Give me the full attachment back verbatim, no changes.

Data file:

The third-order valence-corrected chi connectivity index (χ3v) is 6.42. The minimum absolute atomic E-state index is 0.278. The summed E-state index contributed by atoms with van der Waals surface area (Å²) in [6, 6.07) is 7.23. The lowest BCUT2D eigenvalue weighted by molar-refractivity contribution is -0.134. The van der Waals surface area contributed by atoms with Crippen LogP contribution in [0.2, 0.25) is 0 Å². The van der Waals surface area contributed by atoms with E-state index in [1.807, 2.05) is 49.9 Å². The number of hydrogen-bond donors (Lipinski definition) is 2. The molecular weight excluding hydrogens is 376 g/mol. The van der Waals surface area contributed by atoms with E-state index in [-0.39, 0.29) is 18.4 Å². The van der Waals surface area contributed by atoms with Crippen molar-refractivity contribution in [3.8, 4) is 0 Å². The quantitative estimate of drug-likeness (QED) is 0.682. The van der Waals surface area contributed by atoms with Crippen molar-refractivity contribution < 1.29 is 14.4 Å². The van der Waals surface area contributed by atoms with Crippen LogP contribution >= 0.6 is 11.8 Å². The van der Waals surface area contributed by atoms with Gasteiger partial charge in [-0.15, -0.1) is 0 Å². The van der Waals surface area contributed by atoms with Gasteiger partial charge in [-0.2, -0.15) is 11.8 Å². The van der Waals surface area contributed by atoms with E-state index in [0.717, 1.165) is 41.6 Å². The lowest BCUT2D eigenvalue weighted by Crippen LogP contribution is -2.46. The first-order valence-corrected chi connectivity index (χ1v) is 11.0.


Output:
The third-order valence-corrected chi connectivity index (χ3v) is 6.42. The minimum absolute atomic E-state index is 0.278. The summed E-state index contributed by atoms with van der Waals surface area (Å²) in [6, 6.07) is 7.23. The lowest BCUT2D eigenvalue weighted by molar-refractivity contribution is -0.134. The van der Waals surface area contributed by atoms with Crippen LogP contribution in [0.2, 0.25) is 0 Å². The van der Waals surface area contributed by atoms with E-state index in [1.807, 2.05) is 49.9 Å². The number of hydrogen-bond donors (Lipinski definition) is 2. The molecular weight excluding hydrogens is 376 g/mol. The van der Waals surface area contributed by atoms with E-state index in [-0.39, 0.29) is 18.4 Å². The van der Waals surface area contributed by atoms with Crippen molar-refractivity contribution in [3.8, 4) is 0 Å². The quantitative estimate of drug-likeness (QED) is 0.682. The van der Waals surface area contributed by atoms with Crippen molar-refractivity contribution < 1.29 is 14.4 Å². The van der Waals surface area contributed by atoms with Crippen LogP contribution >= 0.6 is 11.8 Å². The van der Waals surface area contributed by atoms with Gasteiger partial charge in [-0.15, -0.1) is 0 Å². The van der Waals surface area contributed by atoms with Gasteiger partial charge in [-0.2, -0.15) is 11.8 Å². The van der Waals surface area contributed by atoms with E-state index in [0.717, 1.165) is 41.6 Å². The lowest BCUT2D eigenvalue weighted by Crippen LogP contribution is -2.46. The first-order valence-corrected chi connectivity index (χ1v) is 11.0.